I don't think I have seen a single blog post or article that doesn't simply whinge and moan about "Instagram" and mobile photography. It's the moron's picnic, where the well intended but ineffective use of filters brings out the whinge based blog posts and news articles, and the mobile baby is thrown out with the filtered bath water.

    Do you really think because you know "photography", "better", than a few people that you know better than everyone? You're so securely superior that you forget how to look for something worth looking for. Hah, you're missing out, you're stuck in the past. Goodbye, suckers.

    The photographers and/or writers who attack mobile photography and Instagram often initially validate their opinion by expressing a love of photography. They then say, that they know how to share images without compromise. They convince themselves that their creative ideology ensures that their conclusions are sufficiently supported, or sometimes simply convince themselves of superiority based upon photographic medium or prior photographic history. There's no questions asked, just half baked conclusions.

    Not one article I've read either asks or answers: Where are the visionaries? The people who see the future and the potential? Who is out there spotting the pioneers? The cutting edge insightful and inspirational leaders of a new medium? I know that such people are not simply writing articles about filters and basic app functions. And they're definitely not the enthusiastic mobile photography lunatic fringe, where platitudes, words and suggested follower numbers somehow qualify you as a medium leader.

    So, next time you hear another complaint about mobile photography, that sounds the same as all the others, maybe you'll realise that Instagram filters aren't the only things that get repeatedly applied without significant purpose or effect.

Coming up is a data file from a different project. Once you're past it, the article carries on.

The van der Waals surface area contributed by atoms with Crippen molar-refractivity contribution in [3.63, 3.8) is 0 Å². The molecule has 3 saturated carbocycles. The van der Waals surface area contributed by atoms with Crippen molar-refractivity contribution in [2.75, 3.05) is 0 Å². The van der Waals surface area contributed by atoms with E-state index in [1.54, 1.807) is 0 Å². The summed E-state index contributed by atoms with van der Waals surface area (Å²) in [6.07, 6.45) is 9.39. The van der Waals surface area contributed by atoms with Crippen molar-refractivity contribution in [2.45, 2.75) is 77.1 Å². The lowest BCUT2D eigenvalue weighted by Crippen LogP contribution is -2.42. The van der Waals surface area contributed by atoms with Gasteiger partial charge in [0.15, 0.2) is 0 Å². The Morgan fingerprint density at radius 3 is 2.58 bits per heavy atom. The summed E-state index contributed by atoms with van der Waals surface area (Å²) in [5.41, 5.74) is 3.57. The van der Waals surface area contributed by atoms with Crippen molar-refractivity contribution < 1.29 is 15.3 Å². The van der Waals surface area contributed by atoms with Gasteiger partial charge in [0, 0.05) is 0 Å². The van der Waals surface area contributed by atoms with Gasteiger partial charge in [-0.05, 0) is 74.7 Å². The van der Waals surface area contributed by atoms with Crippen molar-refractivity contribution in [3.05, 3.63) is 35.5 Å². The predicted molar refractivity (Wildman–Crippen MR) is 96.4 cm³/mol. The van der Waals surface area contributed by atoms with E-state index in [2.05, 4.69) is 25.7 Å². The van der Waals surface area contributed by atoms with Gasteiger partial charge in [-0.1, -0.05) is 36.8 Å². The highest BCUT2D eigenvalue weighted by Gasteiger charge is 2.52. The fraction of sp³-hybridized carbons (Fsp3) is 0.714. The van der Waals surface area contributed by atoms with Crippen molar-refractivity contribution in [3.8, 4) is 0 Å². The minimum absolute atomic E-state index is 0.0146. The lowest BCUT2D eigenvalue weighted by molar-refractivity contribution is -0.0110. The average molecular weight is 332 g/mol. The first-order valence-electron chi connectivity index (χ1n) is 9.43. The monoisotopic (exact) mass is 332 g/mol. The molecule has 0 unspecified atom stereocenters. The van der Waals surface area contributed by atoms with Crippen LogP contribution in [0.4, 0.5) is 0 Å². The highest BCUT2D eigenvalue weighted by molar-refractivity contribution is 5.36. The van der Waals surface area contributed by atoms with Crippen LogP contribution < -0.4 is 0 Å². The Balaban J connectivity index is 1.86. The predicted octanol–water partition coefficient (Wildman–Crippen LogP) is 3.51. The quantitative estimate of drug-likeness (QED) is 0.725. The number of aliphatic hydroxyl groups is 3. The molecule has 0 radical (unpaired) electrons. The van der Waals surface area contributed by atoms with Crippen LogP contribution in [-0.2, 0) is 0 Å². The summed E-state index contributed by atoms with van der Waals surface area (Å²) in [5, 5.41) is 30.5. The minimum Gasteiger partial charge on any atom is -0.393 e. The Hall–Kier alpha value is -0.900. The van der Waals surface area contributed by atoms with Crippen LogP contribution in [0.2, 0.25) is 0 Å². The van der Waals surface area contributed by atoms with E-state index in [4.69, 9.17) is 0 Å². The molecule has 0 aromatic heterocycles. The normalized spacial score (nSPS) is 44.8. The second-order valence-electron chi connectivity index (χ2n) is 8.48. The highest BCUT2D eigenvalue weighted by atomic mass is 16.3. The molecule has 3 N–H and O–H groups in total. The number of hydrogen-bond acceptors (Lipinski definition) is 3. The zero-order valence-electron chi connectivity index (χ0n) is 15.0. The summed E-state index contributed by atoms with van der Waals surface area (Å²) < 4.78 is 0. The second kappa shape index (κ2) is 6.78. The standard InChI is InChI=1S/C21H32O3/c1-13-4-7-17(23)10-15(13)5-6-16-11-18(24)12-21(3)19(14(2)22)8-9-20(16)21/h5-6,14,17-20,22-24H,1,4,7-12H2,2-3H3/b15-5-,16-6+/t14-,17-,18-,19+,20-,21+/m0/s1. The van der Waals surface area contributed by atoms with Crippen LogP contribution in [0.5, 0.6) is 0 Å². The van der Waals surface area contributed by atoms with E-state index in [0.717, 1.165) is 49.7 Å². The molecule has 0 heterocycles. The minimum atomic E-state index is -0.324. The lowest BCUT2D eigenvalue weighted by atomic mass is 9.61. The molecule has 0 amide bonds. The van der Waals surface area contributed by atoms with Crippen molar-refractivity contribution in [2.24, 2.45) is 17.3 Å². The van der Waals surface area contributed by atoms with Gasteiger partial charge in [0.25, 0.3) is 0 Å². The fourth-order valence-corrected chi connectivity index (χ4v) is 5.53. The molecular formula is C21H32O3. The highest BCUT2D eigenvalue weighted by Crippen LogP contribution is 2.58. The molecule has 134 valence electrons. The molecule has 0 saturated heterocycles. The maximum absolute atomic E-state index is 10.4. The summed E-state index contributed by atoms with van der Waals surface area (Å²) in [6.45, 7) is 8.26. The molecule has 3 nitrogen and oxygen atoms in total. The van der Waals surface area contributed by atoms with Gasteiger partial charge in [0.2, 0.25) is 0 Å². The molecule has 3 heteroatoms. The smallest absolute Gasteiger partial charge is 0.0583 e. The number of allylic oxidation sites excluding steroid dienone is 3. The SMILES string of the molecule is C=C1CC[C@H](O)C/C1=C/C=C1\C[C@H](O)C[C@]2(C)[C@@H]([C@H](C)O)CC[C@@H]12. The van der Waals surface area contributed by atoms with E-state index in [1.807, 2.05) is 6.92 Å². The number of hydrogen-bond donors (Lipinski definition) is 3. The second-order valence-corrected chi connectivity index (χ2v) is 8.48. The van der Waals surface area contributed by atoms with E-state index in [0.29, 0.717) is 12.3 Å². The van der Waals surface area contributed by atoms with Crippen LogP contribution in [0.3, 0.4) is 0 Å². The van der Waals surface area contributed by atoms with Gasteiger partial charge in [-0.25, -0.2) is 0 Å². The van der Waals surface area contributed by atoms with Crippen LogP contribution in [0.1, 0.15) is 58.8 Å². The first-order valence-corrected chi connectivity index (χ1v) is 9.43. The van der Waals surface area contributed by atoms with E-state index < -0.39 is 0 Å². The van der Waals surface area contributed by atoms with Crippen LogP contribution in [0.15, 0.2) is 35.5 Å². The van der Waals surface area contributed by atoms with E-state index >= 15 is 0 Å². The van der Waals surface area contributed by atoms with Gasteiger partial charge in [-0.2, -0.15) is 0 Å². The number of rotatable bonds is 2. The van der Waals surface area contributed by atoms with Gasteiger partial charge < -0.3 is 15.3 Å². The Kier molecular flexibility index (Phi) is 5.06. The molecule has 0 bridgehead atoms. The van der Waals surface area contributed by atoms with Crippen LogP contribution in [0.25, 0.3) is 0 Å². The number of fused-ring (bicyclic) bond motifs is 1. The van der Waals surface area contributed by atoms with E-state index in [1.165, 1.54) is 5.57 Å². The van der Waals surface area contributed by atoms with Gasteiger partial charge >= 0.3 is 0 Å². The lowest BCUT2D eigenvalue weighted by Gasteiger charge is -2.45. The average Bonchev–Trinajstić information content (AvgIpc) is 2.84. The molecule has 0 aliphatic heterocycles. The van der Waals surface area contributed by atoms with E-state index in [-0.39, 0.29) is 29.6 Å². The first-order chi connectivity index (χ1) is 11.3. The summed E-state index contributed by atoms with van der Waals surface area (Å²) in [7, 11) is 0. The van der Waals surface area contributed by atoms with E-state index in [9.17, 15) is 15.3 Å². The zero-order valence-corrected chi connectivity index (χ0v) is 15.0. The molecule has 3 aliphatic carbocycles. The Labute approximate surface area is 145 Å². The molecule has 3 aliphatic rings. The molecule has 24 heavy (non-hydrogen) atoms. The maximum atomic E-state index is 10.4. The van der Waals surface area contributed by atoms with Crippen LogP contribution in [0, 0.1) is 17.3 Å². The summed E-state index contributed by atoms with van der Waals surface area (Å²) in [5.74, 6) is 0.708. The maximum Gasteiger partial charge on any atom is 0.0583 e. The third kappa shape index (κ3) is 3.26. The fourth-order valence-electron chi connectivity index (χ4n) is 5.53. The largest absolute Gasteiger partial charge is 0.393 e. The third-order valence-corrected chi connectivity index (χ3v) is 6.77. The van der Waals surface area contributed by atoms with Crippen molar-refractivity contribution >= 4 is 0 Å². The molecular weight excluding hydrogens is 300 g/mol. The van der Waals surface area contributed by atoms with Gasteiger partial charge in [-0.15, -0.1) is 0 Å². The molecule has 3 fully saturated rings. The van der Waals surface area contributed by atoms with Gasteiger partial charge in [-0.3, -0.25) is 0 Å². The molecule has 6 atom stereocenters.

The prevailing attitude still being expressed here is "mobile photography is simply unconscious fun, with an element of randomized post processing using an retro-like filter". If this is you, I really need to know why do you continue to assume this definition? Are you really that easily convinced by the mass of "non-photographers" that you allow them to be the ones that define a medium?

    Why would you keep making these assumptions about the medium based upon a single type of user? This is exactly my point I made previously, that people decide that one example of the images created by the medium determine the nature of the entire medium. It's a failure in the current attitude in photography to cling to such a conclusion.

    I welcome alternate aesthetic preferences, but I've seen bad photography in every medium, and I didn't assume that it categorized the photographic medium. What's clear is that there is an inability among existing photographic circles to look for examples of mobile photography that are outside of mainstream press articles. There is also a complete misunderstanding of the nature of "mobile photography", and confusion as to where it becomes "mobile publishing".

    I know that some people already know, but many do not understand that Instagram is simply a mobile publishing platform. Instagram is not "photography" - that's akin to saying that stretched canvas prints, platinum prints or photo books are "photography" - they're essentially just how the images are displayed. The image size shared on Instagram is simply optimized for mobile viewing, while the original image file is capable of the larger resolution printing if desired. I've seen excellent quality images printed and exhibited from mobile phones.

    It seems to me that the mobile photography capabilities have easily surpassed the knowledge and attitudes of people, and their assumptions need to be challenged.